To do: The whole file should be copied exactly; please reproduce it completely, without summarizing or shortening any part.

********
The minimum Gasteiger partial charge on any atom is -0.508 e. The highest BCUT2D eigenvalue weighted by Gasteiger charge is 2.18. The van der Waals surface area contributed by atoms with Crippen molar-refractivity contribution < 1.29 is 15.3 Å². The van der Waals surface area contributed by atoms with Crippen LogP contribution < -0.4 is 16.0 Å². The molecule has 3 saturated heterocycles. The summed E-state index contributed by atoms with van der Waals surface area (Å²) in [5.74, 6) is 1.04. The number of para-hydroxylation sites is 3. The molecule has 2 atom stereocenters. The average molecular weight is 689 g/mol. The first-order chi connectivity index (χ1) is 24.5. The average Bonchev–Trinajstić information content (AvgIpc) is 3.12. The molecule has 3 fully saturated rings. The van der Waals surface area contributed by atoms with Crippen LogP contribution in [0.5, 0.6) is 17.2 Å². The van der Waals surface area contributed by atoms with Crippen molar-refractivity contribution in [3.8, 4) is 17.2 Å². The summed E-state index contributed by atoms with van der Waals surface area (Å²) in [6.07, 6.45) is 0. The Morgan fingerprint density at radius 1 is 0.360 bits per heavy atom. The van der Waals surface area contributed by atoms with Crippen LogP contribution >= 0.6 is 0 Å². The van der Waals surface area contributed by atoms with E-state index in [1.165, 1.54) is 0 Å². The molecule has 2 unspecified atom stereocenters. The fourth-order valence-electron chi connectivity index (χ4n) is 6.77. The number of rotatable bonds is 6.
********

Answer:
The minimum Gasteiger partial charge on any atom is -0.508 e. The highest BCUT2D eigenvalue weighted by Gasteiger charge is 2.18. The van der Waals surface area contributed by atoms with Crippen molar-refractivity contribution < 1.29 is 15.3 Å². The van der Waals surface area contributed by atoms with Crippen LogP contribution < -0.4 is 16.0 Å². The molecule has 3 saturated heterocycles. The summed E-state index contributed by atoms with van der Waals surface area (Å²) in [5.74, 6) is 1.04. The number of para-hydroxylation sites is 3. The molecule has 2 atom stereocenters. The average molecular weight is 689 g/mol. The first-order chi connectivity index (χ1) is 24.5. The average Bonchev–Trinajstić information content (AvgIpc) is 3.12. The molecule has 3 fully saturated rings. The van der Waals surface area contributed by atoms with Crippen LogP contribution in [0.5, 0.6) is 17.2 Å². The van der Waals surface area contributed by atoms with Crippen molar-refractivity contribution in [3.8, 4) is 17.2 Å². The summed E-state index contributed by atoms with van der Waals surface area (Å²) in [6.07, 6.45) is 0. The Morgan fingerprint density at radius 1 is 0.360 bits per heavy atom. The van der Waals surface area contributed by atoms with Crippen LogP contribution >= 0.6 is 0 Å². The van der Waals surface area contributed by atoms with E-state index in [1.165, 1.54) is 0 Å². The molecule has 2 unspecified atom stereocenters. The fourth-order valence-electron chi connectivity index (χ4n) is 6.77. The number of rotatable bonds is 6.